12 Best Foods to Try (and wine, of course)!
Guest blogger Maggie Johnson of The Artful Everyday, a passionate traveler who lived in Florence for an extended time, walks us through the region’s most delicious and defining cuisine. You can be sure that we’ll sample as many as possible on our upcoming trips in Tuscany!
One of the main draws for people traveling to Italy is the food and wine, rightfully so. The country is not only known for its love of food, but for producing some of the best-known wines in the world. Talk to any Italian and you will see the passion they have for the dishes and drinks native to their hometown. Food heritage is one of the best ways to understand the country, and it is the pride of the Italian people and their unique regions.
A visit to Tuscany can be nothing short of a foodie or wine lover’s dream. The rolling hills and lush landscape of the whole region is indescribably beautiful, and a traveler can fall in love with it even before taking a bite of food or a sip of wine! Each region in Italy is home to different delicacies and traditional dishes, and Tuscany is no exception. From beans to boar, here are the items you must try while you’re spending time under the Tuscan sun...
Tuscan food is often hearty and this soup is the perfect example. Made with cabbage, beans, onions, and carrots, it’s the perfect simple meal on a cold day.
2. Pappa al Pomodoro
A thick tomato soup made with bread (so yes, if you dip bread in your soup you’ll basically just be having bread-on-bread). It’s a delicious Tuscan zuppa to get your meal started off on the right note.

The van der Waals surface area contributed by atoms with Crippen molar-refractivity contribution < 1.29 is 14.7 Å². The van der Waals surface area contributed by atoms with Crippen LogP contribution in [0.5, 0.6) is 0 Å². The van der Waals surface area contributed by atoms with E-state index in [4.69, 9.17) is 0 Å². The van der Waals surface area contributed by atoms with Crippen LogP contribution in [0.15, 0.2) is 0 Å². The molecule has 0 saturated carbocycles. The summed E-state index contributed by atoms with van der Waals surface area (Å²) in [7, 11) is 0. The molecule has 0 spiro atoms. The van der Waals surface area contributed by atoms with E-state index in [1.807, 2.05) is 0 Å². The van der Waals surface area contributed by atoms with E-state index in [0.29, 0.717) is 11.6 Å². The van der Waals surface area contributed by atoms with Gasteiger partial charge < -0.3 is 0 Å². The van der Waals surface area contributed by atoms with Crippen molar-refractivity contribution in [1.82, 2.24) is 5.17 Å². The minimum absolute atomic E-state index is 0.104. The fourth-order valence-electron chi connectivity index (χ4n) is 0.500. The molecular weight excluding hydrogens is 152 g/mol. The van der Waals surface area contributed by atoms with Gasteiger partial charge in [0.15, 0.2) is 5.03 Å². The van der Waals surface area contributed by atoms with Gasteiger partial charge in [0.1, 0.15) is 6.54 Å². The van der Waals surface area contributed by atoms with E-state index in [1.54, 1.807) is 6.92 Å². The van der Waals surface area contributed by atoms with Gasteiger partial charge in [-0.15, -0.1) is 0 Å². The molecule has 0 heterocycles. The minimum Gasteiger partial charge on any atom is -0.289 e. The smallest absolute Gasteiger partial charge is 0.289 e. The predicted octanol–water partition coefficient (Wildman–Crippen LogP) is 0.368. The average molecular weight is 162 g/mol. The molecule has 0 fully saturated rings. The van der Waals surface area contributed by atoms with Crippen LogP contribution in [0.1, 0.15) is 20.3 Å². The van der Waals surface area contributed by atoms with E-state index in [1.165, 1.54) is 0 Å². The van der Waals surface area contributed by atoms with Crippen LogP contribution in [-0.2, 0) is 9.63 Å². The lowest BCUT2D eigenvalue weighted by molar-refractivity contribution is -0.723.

3. Wild Boar
Here me out on this one! Boars are overpopulated in Tuscany, so they are commonly found on the menu in trattorias, typically paired with a wider pasta such as pappardelle or tagliatelle. Imagine a steaming, hearty plate of pasta placed in front of you, with tender pieces of wild boar and an aroma that will reach deep into your soul.
4. Bistecca Fiorentina
For the meat-lovers out there, this is about as serious as a steak can get. Many diners opt to share the large portion of this steak. Don’t be afraid when it comes out looking rare, this is exactly how it’s supposed to be served.
This delicacy is not for the faint of heart. Only in Italy could cow guts be considered tasty! Lampredotto is just that: the fourth stomach of the cow, made into a sandwich, and often served from small street vendors.
It wouldn’t be Italy if there wasn’t a different type of bread for each region. Schiacciata is purely Tuscan, and is sometimes made with olives or tomatoes in the dough. If you’re lucky enough to be in Tuscany during the fall, try schiacciata all’uva, a flat bread made with fresh, ripe grapes.
7. Prosciutto di Cinta Senese
Try it on a panino or at aperitivo (which might be Italy’s best invention). If you’re unfamiliar, aperitivo is a time to meet with friends and have a drink before dinner. It always includes food, either buffet-style or served to your table, as Italians hardly ever drink without food. Follow suit and enjoy the prosciutto and other high-end cold cuts that might come your way.